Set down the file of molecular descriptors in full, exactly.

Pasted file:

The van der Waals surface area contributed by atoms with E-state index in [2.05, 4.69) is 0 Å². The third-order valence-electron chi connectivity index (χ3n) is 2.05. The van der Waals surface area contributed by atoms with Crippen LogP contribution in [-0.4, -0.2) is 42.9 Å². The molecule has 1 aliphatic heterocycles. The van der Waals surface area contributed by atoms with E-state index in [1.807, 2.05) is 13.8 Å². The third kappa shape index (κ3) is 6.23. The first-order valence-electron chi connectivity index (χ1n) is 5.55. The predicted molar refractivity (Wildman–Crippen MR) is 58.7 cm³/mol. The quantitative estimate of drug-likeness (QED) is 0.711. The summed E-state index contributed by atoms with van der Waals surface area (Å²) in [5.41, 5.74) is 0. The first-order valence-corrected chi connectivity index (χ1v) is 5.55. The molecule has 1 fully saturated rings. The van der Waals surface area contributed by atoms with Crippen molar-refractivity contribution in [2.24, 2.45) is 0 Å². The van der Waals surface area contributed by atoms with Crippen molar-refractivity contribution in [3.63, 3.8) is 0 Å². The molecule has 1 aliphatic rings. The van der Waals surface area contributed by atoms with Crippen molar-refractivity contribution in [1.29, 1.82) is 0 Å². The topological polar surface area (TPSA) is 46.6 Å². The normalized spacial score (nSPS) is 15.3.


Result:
The van der Waals surface area contributed by atoms with E-state index in [2.05, 4.69) is 0 Å². The third-order valence-electron chi connectivity index (χ3n) is 2.05. The van der Waals surface area contributed by atoms with Crippen LogP contribution in [-0.4, -0.2) is 42.9 Å². The molecule has 1 aliphatic heterocycles. The van der Waals surface area contributed by atoms with E-state index in [1.807, 2.05) is 13.8 Å². The third kappa shape index (κ3) is 6.23. The first-order valence-electron chi connectivity index (χ1n) is 5.55. The predicted molar refractivity (Wildman–Crippen MR) is 58.7 cm³/mol. The quantitative estimate of drug-likeness (QED) is 0.711. The summed E-state index contributed by atoms with van der Waals surface area (Å²) in [5.41, 5.74) is 0. The first-order valence-corrected chi connectivity index (χ1v) is 5.55. The molecule has 1 fully saturated rings. The van der Waals surface area contributed by atoms with Crippen molar-refractivity contribution in [2.24, 2.45) is 0 Å². The van der Waals surface area contributed by atoms with Crippen molar-refractivity contribution in [3.63, 3.8) is 0 Å². The molecule has 1 aliphatic rings. The van der Waals surface area contributed by atoms with Crippen molar-refractivity contribution in [1.29, 1.82) is 0 Å². The topological polar surface area (TPSA) is 46.6 Å². The normalized spacial score (nSPS) is 15.3.